Sumika Perera

Sumika Perera has been a social activist, working on peace, democracy, gender, and women’s rights in Sri Lanka for over 25 years. In this interview with Women Talk, Sumika talks about how her journey began with joining the farmers’ rights movements in the 1980s, her involvement with the women’s movement in Sri Lanka, and her own experiences of having to face political violence during the late 1980s. She also reflects on how she set up the Women’s Resource Centre, a prominent women’s rights organisation that works with grassroots communities in the Kurunegala district of Sri Lanka.


Photo provided by ©Sumika Perera

You have over 25 years of experience, as a social and women’s rights activist in Sri Lanka. How did this journey begin?

I was only in my Advanced Level class at school when the government at the time introduced the ‘White Papers’ (dhawala pathrika) for education reforms. University students carried out a huge struggle against these reforms. They even came to schools and recruited children for this campaign. I joined a group of boys from my school during this time. That is my first involvement in a political struggle. We distributed pamphlets, underground. We did some work in Kurunegala. We then formed a student committee with students of the piriven (Buddhist monastic schools). That came to an end there. But while I was only an Advanced Level student and from the time when I had some sense and understanding, I read translations of Russian literature. I associated books like Mother, War and Peace and authors like Leo Tolstoy and Maxim Gorki. Our social background was in a village. We came from small poor families. We had nine members in my family. With that, I began to think seriously about class distinction and discrimination.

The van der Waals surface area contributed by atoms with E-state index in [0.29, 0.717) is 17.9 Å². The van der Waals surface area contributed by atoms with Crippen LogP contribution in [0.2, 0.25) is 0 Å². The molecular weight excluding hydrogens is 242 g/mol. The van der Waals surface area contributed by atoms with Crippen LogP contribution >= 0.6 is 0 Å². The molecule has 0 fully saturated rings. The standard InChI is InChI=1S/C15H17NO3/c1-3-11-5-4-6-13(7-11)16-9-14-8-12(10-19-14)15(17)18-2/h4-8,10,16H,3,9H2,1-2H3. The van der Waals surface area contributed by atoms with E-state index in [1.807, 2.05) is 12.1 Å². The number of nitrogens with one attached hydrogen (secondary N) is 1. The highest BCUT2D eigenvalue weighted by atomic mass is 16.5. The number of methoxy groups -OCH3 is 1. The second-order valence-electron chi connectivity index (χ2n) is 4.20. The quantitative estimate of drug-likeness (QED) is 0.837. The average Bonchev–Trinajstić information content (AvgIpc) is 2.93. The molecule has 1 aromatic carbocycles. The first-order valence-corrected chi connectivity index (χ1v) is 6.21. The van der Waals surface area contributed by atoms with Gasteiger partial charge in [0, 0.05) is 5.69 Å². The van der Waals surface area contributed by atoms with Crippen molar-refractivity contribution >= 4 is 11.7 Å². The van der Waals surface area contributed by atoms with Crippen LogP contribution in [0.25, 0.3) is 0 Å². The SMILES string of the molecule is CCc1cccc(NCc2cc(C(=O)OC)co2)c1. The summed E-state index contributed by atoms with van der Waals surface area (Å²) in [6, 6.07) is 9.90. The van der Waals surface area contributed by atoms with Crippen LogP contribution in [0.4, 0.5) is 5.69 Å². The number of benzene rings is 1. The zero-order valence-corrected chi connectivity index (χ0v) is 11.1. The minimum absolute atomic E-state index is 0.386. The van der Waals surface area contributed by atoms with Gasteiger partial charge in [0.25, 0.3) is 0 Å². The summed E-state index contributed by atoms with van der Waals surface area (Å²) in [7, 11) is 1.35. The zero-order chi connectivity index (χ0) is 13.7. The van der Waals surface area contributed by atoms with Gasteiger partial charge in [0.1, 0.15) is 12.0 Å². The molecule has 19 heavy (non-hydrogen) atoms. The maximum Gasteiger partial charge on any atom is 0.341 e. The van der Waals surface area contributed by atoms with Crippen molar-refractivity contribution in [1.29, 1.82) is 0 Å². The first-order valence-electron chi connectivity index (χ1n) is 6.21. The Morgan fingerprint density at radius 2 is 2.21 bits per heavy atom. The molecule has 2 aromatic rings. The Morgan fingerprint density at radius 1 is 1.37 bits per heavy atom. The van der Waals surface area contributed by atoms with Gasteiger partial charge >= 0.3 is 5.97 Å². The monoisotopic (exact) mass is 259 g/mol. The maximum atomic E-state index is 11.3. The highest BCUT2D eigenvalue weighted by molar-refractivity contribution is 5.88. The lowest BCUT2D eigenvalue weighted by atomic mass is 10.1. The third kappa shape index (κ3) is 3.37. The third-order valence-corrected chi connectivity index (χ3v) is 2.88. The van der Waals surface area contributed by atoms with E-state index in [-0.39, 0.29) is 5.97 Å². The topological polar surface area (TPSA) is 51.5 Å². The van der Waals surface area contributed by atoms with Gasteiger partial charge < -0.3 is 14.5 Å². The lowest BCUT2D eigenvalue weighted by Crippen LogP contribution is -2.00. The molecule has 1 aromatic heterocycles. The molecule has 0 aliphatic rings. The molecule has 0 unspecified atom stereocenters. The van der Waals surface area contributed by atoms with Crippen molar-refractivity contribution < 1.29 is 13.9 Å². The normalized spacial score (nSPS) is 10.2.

I then joined the Samastha Lanka Govi Sammelanaya, [a farmers’ union]. There was a paper called Goviya [Farmer]. I started writing poems for that paper. I also started reading that paper and getting involved in the work of the association. We didn’t have paddy lands. But I got involved with farmers’ associations and societies. I acted as the secretary of the village farmers’ society. I also became the secretary of the district committee of the district’s farmer association. Then came this struggle against the water taxes (jala badu). In 1984, the government imposed a tax on small irrigation waterways. While farmers mobilized against this, I went along to speak to women farmers. There was an organisation in Kurunegala called the Pragathisheelee Kantha Peramuna, a women’s organisation. I joined them also. I worked with their publications. I became their secretary, too. They published two journals called Kantha Maga and Athwala. I became the editor of both. The Pragathisheelee Kantha Peramuna and the Samastha Lanka Govi Sammelanaya worked closely with each other. During this time, a youth group who came back from prison after the 1971 youth uprising had just formed an organisation called the Janatha Sangamaya. I got the opportunity to join them through the Pragathisheelee Kantha Peramuna and the Govi Sammelanaya. We worked towards obtaining political power. I worked in the women’s wing of that organisation. We recruited women for this political group. We held classes from door to door. This is not the Janatha Vimukthi Peramuna (JVP). This group broke away from the JVP. We worked in areas like Matara, Polonnaruwa, and Kurunegala. I got the opportunity to attend women’s meetings. We exchanged ideas with women. We got interested in women’s issues.